Modelling Encounters in FHIR: Part 2

I was having a chat with some colleagues in New Zealand (who shall remain nameless, but you know who you are PJ & KA) about Encounters – specifically how to model an encounter (using openEHR archetypes as it happens), and it became evident that we were talking about slightly different things by the word ‘encounter’. I was referring to the FHIR encounter – a resource that has mainly administrative information about a contact with a patient (date, time, participants and so on), but my colleagues were referring to the more holistic concept of encounter – including all the clinical information collected during that encounter, actions performed, and so on.

So that we were talking about the same thing, I volunteered to write down how you could express these concepts in FHIR – so here it is. A simple Primary Care (Ambulatory Care in the US) consultation, which has a clinical note (subjective and objective) plus a prescription.

primary care observation

Note that I’ve used a Composition resource to establish the context of the Consultation note. This is a versatile resource (as most of them are in truth), which is also used in a FHIR document, although it doesn’t have to be – as this example shows.

The composition references the encounter, and also – through the sections of the composition – the clinical findings and actions that occurred during the consultation. There is some duplication of data – eg dates are in both encounter and composition – but nothing to get too concerned about.

This is how you could store the record in a data store, and of course it’s really easy to serialize into a FHIR document if you want to send a copy of the record to someone else – it would be an atom feed with 7 entries/resources in it with the appropriate references (see an example of a similar FHIR document here). Of course, you would also need to include copies of the referenced resources like Patient and Practitioner (that I left off the picture for simplicity) that would increase the resource count slightly.

Interestingly, this layout is very similar to how a CDA document would be represented – with the Composition (plus Patient and Practitioner) as the CDA header, and the Encounter, Clinical Findings and Medications Prescribed as sections. Co-incidence? I think not…

So: in our modelling work we really need to model the Encounter as a separate Entity with references to the clinical parts of the consultation, rather than a single model that seeks to encompass the whole thing (IMHO).

About David Hay
I'm a Product Strategist at Orion Health, Chair emeritus of HL7 New Zealand and co-Chair of the FHIR Management Group. I have a keen interest in health IT, especially health interoperability with HL7 and the new FHIR standard.

10 Responses to Modelling Encounters in FHIR: Part 2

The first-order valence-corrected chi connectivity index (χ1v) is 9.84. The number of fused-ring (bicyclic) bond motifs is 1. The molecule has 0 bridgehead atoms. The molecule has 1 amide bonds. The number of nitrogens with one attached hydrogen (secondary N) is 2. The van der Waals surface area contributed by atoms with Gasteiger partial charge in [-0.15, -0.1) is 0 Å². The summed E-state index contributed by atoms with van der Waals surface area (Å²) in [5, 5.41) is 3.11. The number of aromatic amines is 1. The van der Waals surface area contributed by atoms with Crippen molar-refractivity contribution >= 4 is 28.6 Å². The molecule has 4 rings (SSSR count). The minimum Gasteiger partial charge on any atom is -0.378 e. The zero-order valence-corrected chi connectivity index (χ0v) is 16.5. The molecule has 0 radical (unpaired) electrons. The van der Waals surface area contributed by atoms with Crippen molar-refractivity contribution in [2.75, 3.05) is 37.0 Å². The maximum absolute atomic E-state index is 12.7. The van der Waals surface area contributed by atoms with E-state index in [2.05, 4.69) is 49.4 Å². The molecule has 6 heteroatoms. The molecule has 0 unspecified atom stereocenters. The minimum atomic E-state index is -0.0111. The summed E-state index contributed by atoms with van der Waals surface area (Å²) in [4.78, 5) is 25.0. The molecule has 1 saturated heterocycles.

1. You don’t need Composition to provide context. Almost all resources link to Encounter directly. (And if you need a linkage to a resource that doesn’t, you can use an extension.) Composition is only needed if you want to provide a particular structure to the assembled information – e.g. as a document.

    • David Hay says:

      Thanks for that Lloyd. I did look into that, but couldn’t see an obvious place to link – say – the observations directly to the encounter. How would that work?

      And btw if we assume that the use case is to record all the details of a primary care contact with a patient, then isn’t that enhanced by the composition structures – like section?


      • Observation not having a link to Encounter seems like a glaring omission to me. I’ve raised it as an issue on the tracker and I expect it’ll be there for release 2. Certainly it’s something that I think falls within the 80%. For now, you could use an extension.

        The only thing sections should add is context for how to present and render the information to a human. If that’s your primary driver, then yes you’ll probably want to structure it as a document. However, if all you need to do is capture the information about what happened at a particular encounter, there’s no need to bring Composition into it. Even if composition is present, the meaning of the data should be the same if Composition is removed.

  2. David Hay says:

    So you’re saying that anything that ‘happened’ during that encounter( eg a prescription, a new diagnosis, a lab order, a radiology request, an updated careplan, etc) has a link back to that encounter, and the Composition should only be a display mechanism of those resources to a human? This does mean that to figure out what happened during that encounter (which is a really common use case) you need a whole lot of ‘reverse queries’. The composition does seem to make things a lot more tidy…

  3. Iryna Roy says: